Home >Industry >Banking >Covid-19: Fitch says Indian banks' asset quality to worsen on lending pressure
Bankers expect asset quality to deteriorate once the moratorium ends. (Photo: Mint)
Bankers expect asset quality to deteriorate once the moratorium ends. (Photo: Mint)

Covid-19: Fitch says Indian banks' asset quality to worsen on lending pressure

  • Public sector banks may be unable to fully adjust risk profiles, given the state’s influence and management instability
  • Bad loans as a percentage of total loans will trend up due to both higher fresh slippages and lower loan growth

MUMBAI: Indian banks will see their asset quality deteriorate by 200-600 basis points (bps) for at least the next two years due to increased lending pressure to revive the credit flow in the economy, Fitch Ratings said on Thursday.

The rating agency, in a report, said recent Reserve Bank of India (RBI) measures, including an extension of the 90-day moratorium on recognition of impaired loans and allowing banks to fund interest on working-capital loans, will put a heavy onus, particularly on state-owned banks, to bail out affected sectors.

"The nationwide lockdown to contain the spread of coronavirus has taken a severe toll on businesses, supply chains and individual incomes. The impact for many micro and small and medium business sectors is structural, a meaningful revival is unlikely even when the lockdown ends," the report said.

In the near term, banks are expected to prioritise asset quality stress management and capital preservation. Public sector banks may not be able to fully adjust their risk profiles, in light of the state’s influence and management instability, seen by Fitch as key reasons for poor execution.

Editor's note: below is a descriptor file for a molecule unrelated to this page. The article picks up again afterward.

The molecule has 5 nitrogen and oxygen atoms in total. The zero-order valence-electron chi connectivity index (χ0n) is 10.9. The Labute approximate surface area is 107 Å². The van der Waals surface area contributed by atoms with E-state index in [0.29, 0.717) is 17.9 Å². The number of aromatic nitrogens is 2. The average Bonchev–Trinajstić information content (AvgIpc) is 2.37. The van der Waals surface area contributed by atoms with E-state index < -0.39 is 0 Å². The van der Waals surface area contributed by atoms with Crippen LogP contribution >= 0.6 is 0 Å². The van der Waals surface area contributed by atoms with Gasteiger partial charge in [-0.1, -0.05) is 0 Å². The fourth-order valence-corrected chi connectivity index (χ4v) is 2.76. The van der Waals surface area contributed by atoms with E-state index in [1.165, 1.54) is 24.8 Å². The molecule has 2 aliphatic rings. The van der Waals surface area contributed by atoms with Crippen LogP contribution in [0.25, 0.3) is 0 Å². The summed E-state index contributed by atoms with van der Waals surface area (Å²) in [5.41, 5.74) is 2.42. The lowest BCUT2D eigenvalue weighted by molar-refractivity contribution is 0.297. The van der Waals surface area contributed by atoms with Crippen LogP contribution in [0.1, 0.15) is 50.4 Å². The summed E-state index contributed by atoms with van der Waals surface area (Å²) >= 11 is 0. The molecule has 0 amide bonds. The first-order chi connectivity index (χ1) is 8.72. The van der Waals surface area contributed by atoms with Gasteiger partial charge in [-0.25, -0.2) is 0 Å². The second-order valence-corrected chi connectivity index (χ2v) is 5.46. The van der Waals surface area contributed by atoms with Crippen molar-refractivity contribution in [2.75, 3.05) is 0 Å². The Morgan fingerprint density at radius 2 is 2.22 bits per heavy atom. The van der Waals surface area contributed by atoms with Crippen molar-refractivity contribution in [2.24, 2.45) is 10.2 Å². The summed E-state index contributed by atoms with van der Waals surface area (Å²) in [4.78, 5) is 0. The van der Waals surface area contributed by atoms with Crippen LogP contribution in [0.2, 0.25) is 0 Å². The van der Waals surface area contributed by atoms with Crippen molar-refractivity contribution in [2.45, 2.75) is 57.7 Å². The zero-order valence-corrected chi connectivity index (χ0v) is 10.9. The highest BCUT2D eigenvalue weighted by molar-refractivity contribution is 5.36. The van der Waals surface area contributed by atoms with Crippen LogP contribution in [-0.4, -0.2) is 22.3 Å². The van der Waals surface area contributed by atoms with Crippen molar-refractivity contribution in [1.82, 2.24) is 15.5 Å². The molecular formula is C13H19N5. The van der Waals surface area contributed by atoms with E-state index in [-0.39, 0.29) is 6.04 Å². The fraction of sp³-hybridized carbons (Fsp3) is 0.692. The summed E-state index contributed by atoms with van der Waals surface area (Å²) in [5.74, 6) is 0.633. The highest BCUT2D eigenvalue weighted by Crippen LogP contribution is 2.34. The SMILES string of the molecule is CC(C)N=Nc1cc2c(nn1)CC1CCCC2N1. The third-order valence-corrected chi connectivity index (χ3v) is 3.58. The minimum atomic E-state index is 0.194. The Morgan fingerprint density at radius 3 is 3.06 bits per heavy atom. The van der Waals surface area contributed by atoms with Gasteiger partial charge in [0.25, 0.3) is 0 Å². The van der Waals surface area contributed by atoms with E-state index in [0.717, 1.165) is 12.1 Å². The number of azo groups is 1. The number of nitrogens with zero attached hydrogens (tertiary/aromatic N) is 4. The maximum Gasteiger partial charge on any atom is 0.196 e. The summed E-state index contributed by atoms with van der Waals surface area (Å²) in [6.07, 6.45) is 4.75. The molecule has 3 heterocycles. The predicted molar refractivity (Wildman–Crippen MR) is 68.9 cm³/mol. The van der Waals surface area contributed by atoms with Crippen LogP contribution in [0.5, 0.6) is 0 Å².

"ICICI Bank and Axis Bank’s execution has also been less than satisfactory. However, there is greater management accountability due to the presence of strong institutional shareholders and more intense regulatory scrutiny compared with state-run banks which are ringfenced from certain regulatory powers due to the state's involvement," it said.

According to the rating agency, bad loans as a percentage of total loans will trend up due to both higher fresh slippages and lower loan growth. The impact will be spread over the FY21 and FY22 as the full effect of fresh slippages will only be reflected meaningfully after regulatory forbearance ends.

"Signs of impending pressures were evident in the early Q4 FY20 results from private banks, which will increase from the first half 0f FY21 despite the relief measures announced by the authorities. The slowdown will pressure asset quality across sectors and segments," it said.

Private banks, meanwhile, which have either better asset quality or loan-loss cover than state-owned banks, remain exposed due to their large retail books, notably in unsecured personal loans and credit cards.

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